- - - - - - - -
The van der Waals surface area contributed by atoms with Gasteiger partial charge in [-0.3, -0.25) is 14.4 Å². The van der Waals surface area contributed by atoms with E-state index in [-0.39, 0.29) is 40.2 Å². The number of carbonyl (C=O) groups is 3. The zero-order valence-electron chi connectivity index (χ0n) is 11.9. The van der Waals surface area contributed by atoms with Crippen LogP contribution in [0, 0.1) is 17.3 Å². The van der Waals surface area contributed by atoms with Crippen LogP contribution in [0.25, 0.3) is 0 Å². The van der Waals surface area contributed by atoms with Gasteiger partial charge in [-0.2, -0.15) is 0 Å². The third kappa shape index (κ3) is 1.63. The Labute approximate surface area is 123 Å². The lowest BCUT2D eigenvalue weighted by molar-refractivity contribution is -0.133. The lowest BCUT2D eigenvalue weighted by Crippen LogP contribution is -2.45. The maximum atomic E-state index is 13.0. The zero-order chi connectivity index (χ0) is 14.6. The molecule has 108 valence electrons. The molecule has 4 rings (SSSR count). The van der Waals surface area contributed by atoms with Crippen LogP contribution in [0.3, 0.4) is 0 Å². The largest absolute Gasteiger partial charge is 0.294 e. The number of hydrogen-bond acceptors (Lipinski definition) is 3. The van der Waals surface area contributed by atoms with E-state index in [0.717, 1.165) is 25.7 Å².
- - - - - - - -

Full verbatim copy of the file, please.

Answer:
The van der Waals surface area contributed by atoms with Gasteiger partial charge in [-0.3, -0.25) is 14.4 Å². The van der Waals surface area contributed by atoms with E-state index in [-0.39, 0.29) is 40.2 Å². The number of carbonyl (C=O) groups is 3. The zero-order valence-electron chi connectivity index (χ0n) is 11.9. The van der Waals surface area contributed by atoms with Crippen LogP contribution in [0, 0.1) is 17.3 Å². The van der Waals surface area contributed by atoms with Crippen LogP contribution in [0.25, 0.3) is 0 Å². The van der Waals surface area contributed by atoms with Gasteiger partial charge in [-0.2, -0.15) is 0 Å². The third kappa shape index (κ3) is 1.63. The Labute approximate surface area is 123 Å². The lowest BCUT2D eigenvalue weighted by molar-refractivity contribution is -0.133. The lowest BCUT2D eigenvalue weighted by Crippen LogP contribution is -2.45. The maximum atomic E-state index is 13.0. The zero-order chi connectivity index (χ0) is 14.6. The molecule has 108 valence electrons. The molecule has 4 rings (SSSR count). The van der Waals surface area contributed by atoms with Crippen LogP contribution in [0.3, 0.4) is 0 Å². The largest absolute Gasteiger partial charge is 0.294 e. The number of hydrogen-bond acceptors (Lipinski definition) is 3. The van der Waals surface area contributed by atoms with E-state index in [0.717, 1.165) is 25.7 Å².